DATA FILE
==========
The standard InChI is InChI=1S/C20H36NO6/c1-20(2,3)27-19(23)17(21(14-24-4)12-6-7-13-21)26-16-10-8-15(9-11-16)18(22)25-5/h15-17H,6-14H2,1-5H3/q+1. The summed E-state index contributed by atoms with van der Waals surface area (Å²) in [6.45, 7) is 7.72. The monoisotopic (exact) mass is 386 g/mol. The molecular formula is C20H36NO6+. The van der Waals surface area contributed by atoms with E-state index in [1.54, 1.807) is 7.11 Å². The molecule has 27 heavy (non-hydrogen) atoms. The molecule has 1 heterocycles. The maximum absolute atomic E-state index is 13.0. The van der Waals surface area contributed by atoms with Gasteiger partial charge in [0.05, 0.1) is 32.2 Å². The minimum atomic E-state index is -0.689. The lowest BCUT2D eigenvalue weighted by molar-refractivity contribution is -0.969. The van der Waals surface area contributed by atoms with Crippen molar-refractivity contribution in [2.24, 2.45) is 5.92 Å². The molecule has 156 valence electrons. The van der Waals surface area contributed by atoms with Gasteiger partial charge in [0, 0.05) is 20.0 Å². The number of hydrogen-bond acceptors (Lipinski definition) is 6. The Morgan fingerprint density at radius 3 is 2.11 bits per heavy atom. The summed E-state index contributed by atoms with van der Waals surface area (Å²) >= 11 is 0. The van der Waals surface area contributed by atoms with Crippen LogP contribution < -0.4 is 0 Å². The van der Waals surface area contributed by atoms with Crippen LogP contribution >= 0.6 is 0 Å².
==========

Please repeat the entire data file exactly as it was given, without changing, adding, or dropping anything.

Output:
The standard InChI is InChI=1S/C20H36NO6/c1-20(2,3)27-19(23)17(21(14-24-4)12-6-7-13-21)26-16-10-8-15(9-11-16)18(22)25-5/h15-17H,6-14H2,1-5H3/q+1. The summed E-state index contributed by atoms with van der Waals surface area (Å²) in [6.45, 7) is 7.72. The monoisotopic (exact) mass is 386 g/mol. The molecular formula is C20H36NO6+. The van der Waals surface area contributed by atoms with E-state index in [1.54, 1.807) is 7.11 Å². The molecule has 27 heavy (non-hydrogen) atoms. The molecule has 1 heterocycles. The maximum absolute atomic E-state index is 13.0. The van der Waals surface area contributed by atoms with Gasteiger partial charge in [0.05, 0.1) is 32.2 Å². The minimum atomic E-state index is -0.689. The lowest BCUT2D eigenvalue weighted by molar-refractivity contribution is -0.969. The van der Waals surface area contributed by atoms with Crippen molar-refractivity contribution in [2.24, 2.45) is 5.92 Å². The molecule has 156 valence electrons. The van der Waals surface area contributed by atoms with Gasteiger partial charge in [0, 0.05) is 20.0 Å². The number of hydrogen-bond acceptors (Lipinski definition) is 6. The Morgan fingerprint density at radius 3 is 2.11 bits per heavy atom. The summed E-state index contributed by atoms with van der Waals surface area (Å²) >= 11 is 0. The van der Waals surface area contributed by atoms with Crippen LogP contribution < -0.4 is 0 Å². The van der Waals surface area contributed by atoms with Crippen LogP contribution >= 0.6 is 0 Å².